Ruling Strikes a Blow for Regulatory Accountability
In a 5-to-4 opinion handed down Monday, the U.S. Supreme Court ruled that the Environmental Protection Agency was wrong when it decided to set limits on the emissions of toxic pollutants from power plants without first considering the potential cost impact on energy producers and consumers. NECA is pleased with the ruling in Michigan v. Environmental Protection Agency just as we are supportive of legislation to require government agencies to institute regulations based on sound data and at the lowest possible cost to taxpayers.
The case centered on the EPA’s Mercury and Air Toxic Standards (MATS), which were finalized back in 2012 to take effect in April 2015. Under MATS, the nations’ approximately 600 coal-fired power plants would have to spend an estimated $9.6 billion per year cleaning up and controlling the emission of mercury, arsenic and other toxic metals and gases.
Even while arguing that it was not required to take costs into account when it made the initial determination to regulate power plant emissions under the federal Clean Air Act, EPA contended that the benefits would far outweigh the costs. However, energy industry participants and advocates estimated that purchasing the required equipment and following the mandated procedures would achieve annual benefits of no more than about $6 million, making the “mercury rule” one of the most expensive and least cost-effective proposals ever issued by the federal government.
When industry groups and more than 20 states sued EPA on the grounds that the agency did not adequately consider the costs before instituting the regulations, they also pointed out that abiding by MATS would cost jobs, interfere with plans to build and repair more power generating, transmission and distribution infrastructure, delay smart grid development and even force utilities out of business, thereby doing more harm than good.
The Clean Air Act requires the regulations for implementing it to be “appropriate and necessary.” While federal agencies are afforded some authority to interpret the law, “EPA strayed well beyond the bounds of reasonable interpretation in concluding that cost is not a factor relevant to the appropriateness of regulating power plants,” according to the majority opinion written by Supreme Court Justice Antonin Scalia. “It is not rational, never mind ‘appropriate,’ to impose billions of dollars in economic costs in return for a few dollars in health or environmental benefits. Statutory context supports this reading.”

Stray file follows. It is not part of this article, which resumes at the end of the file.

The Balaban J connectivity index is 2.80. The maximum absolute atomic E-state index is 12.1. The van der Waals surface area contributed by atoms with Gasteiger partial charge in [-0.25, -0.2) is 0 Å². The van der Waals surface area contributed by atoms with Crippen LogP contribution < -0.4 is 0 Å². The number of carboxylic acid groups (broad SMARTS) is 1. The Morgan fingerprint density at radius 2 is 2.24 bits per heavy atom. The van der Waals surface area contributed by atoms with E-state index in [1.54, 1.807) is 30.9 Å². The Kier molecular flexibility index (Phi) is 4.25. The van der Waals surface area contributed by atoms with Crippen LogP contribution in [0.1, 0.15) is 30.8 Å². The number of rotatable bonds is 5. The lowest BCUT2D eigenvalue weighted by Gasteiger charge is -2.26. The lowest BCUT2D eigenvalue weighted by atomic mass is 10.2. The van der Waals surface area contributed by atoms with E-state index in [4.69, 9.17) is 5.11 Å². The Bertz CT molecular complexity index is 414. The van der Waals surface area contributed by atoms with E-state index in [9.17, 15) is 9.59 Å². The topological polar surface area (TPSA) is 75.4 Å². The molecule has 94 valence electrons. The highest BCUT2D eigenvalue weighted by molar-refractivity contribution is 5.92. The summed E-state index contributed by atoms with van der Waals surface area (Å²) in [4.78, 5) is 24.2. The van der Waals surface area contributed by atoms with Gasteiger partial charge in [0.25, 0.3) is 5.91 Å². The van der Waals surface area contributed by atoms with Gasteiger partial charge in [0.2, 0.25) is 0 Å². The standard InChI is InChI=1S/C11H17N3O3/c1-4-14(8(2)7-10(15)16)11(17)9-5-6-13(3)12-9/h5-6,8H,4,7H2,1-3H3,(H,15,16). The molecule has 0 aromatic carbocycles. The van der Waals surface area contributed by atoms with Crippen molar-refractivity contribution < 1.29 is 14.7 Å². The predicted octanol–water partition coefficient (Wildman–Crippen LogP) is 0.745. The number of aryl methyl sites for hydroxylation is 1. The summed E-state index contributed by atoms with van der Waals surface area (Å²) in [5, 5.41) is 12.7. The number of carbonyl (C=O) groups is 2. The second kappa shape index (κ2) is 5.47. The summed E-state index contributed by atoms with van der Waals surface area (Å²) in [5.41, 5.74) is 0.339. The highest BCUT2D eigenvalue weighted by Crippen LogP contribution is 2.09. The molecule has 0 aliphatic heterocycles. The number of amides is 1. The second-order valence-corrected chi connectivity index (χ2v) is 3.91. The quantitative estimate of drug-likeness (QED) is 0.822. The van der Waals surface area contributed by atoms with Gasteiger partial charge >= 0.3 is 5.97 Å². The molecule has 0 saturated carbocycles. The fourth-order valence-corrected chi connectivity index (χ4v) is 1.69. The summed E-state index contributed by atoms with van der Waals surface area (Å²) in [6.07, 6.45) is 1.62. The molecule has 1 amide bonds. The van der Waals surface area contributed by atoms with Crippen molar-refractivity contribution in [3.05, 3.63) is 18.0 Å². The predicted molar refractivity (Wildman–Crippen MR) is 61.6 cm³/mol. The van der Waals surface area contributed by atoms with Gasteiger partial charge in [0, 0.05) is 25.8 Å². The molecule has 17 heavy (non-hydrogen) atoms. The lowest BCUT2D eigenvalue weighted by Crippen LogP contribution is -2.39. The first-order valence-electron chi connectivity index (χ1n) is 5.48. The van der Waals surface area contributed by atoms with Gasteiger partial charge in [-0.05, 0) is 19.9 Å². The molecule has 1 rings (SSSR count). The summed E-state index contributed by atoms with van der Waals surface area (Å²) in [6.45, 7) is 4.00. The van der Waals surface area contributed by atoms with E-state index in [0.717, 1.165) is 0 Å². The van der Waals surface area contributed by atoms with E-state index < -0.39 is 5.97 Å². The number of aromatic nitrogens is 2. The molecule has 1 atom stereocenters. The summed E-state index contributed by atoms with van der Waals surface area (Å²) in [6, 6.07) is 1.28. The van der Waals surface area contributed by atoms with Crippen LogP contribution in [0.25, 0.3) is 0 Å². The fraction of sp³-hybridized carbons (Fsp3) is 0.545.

While the court’s 5-to-4 decision did not strike down the mercury rule, it does halts further enforcement of it for now while requiring EPA to review and reconsider MATS. A final decision on how to proceed will be left to the District of Columbia Circuit Court, which has to follow this guidance from Scalia: "EPA must consider cost — including cost of compliance —before deciding whether regulation is appropriate and necessary. It will be up to the Agency to decide (as always, within the limits of reasonable interpretation) how to account for cost.”
Court Action, Legislation Could Impact EPA Carbon Proposal
The decision could alter the administration’s strategy for rolling out an even more ambitious environmental initiative — EPA’s first-ever regulations on power plants’ greenhouse gas emissions, which had been expected to be announced later this summer. According to the agency’s own analysis, the carbon proposal would force the closure of up to 49 gigawatts of coal-fired power plant capacity, equivalent to 15 percent of all nationwide coal capacity.
In anticipation of this proposal, last week the House passed the Ratepayer Protection Act (H.R. 2042) by a 247-to-180 vote. This NECA-supported legislation would allow states to opt out of complying with the forthcoming rule should a state find that it would have an adverse impact on retail, commercial, or industrial ratepayers.
NECA submitted a letter of support for the bill to the House Subcommittee on Energy and Power, noting that “The Ratepayer Protection Act is a commonsense solution that would not only uphold the spirit and intent of the Clean Air Act but also serve to prevent disruption to the affordable and reliable electricity that provides the backbone of the American economy.” NECA will now follow up with the Senate to urge passage of this important legislation there.